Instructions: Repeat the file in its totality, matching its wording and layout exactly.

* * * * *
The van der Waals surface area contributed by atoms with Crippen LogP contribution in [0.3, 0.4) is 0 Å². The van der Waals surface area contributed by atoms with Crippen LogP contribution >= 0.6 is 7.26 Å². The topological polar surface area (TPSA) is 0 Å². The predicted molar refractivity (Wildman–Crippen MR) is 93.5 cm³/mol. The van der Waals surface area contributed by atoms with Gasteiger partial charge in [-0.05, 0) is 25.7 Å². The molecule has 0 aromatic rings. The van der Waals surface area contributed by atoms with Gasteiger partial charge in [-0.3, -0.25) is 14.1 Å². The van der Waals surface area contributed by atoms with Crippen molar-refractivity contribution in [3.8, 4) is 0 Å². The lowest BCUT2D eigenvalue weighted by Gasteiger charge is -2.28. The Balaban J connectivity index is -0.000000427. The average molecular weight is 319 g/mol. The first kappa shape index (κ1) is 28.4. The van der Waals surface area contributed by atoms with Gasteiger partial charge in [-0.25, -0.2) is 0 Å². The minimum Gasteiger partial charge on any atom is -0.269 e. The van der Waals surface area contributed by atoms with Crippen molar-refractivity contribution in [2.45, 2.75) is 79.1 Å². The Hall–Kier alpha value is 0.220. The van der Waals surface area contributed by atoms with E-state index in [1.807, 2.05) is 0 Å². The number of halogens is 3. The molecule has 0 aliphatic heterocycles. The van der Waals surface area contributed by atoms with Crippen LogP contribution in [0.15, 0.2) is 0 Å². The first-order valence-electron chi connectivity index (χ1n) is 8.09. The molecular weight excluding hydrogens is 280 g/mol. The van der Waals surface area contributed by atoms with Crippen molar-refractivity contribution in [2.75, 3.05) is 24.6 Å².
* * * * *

The van der Waals surface area contributed by atoms with Crippen LogP contribution in [0.3, 0.4) is 0 Å². The van der Waals surface area contributed by atoms with Crippen LogP contribution >= 0.6 is 7.26 Å². The topological polar surface area (TPSA) is 0 Å². The predicted molar refractivity (Wildman–Crippen MR) is 93.5 cm³/mol. The van der Waals surface area contributed by atoms with Gasteiger partial charge in [-0.05, 0) is 25.7 Å². The molecule has 0 aromatic rings. The van der Waals surface area contributed by atoms with Gasteiger partial charge in [-0.3, -0.25) is 14.1 Å². The van der Waals surface area contributed by atoms with Crippen molar-refractivity contribution in [3.8, 4) is 0 Å². The lowest BCUT2D eigenvalue weighted by Gasteiger charge is -2.28. The Balaban J connectivity index is -0.000000427. The average molecular weight is 319 g/mol. The first kappa shape index (κ1) is 28.4. The van der Waals surface area contributed by atoms with Gasteiger partial charge in [-0.25, -0.2) is 0 Å². The minimum Gasteiger partial charge on any atom is -0.269 e. The van der Waals surface area contributed by atoms with Crippen molar-refractivity contribution in [2.45, 2.75) is 79.1 Å². The Hall–Kier alpha value is 0.220. The van der Waals surface area contributed by atoms with E-state index in [1.807, 2.05) is 0 Å². The number of halogens is 3. The molecule has 0 aliphatic heterocycles. The van der Waals surface area contributed by atoms with Crippen LogP contribution in [0.15, 0.2) is 0 Å². The first-order valence-electron chi connectivity index (χ1n) is 8.09. The molecular weight excluding hydrogens is 280 g/mol. The van der Waals surface area contributed by atoms with Crippen molar-refractivity contribution in [2.75, 3.05) is 24.6 Å².